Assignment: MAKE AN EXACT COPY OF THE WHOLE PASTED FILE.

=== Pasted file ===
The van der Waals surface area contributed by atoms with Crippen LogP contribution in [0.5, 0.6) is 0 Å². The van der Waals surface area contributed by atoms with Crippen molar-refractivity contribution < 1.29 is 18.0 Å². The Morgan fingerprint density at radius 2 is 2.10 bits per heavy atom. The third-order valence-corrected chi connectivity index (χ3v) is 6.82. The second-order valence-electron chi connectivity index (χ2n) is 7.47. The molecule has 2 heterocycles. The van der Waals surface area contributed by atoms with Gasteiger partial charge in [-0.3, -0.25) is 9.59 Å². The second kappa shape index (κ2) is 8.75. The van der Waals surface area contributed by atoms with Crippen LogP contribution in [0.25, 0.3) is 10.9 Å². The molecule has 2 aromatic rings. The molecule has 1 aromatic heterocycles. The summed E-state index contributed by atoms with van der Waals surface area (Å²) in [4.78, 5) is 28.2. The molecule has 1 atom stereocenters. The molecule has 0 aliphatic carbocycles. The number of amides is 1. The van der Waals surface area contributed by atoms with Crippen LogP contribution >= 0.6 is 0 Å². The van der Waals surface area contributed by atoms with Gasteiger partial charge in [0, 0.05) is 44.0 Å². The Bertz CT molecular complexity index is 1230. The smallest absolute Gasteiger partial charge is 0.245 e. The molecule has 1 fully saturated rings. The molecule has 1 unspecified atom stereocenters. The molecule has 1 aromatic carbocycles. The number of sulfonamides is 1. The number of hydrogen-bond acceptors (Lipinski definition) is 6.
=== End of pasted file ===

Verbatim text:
The van der Waals surface area contributed by atoms with Crippen LogP contribution in [0.5, 0.6) is 0 Å². The van der Waals surface area contributed by atoms with Crippen molar-refractivity contribution < 1.29 is 18.0 Å². The Morgan fingerprint density at radius 2 is 2.10 bits per heavy atom. The third-order valence-corrected chi connectivity index (χ3v) is 6.82. The second-order valence-electron chi connectivity index (χ2n) is 7.47. The molecule has 2 heterocycles. The van der Waals surface area contributed by atoms with Gasteiger partial charge in [-0.3, -0.25) is 9.59 Å². The second kappa shape index (κ2) is 8.75. The van der Waals surface area contributed by atoms with Crippen LogP contribution in [0.25, 0.3) is 10.9 Å². The molecule has 2 aromatic rings. The molecule has 1 aromatic heterocycles. The summed E-state index contributed by atoms with van der Waals surface area (Å²) in [4.78, 5) is 28.2. The molecule has 1 atom stereocenters. The molecule has 0 aliphatic carbocycles. The number of amides is 1. The van der Waals surface area contributed by atoms with Crippen LogP contribution >= 0.6 is 0 Å². The van der Waals surface area contributed by atoms with Gasteiger partial charge in [0, 0.05) is 44.0 Å². The Bertz CT molecular complexity index is 1230. The smallest absolute Gasteiger partial charge is 0.245 e. The molecule has 1 fully saturated rings. The molecule has 1 unspecified atom stereocenters. The molecule has 1 aromatic carbocycles. The number of sulfonamides is 1. The number of hydrogen-bond acceptors (Lipinski definition) is 6.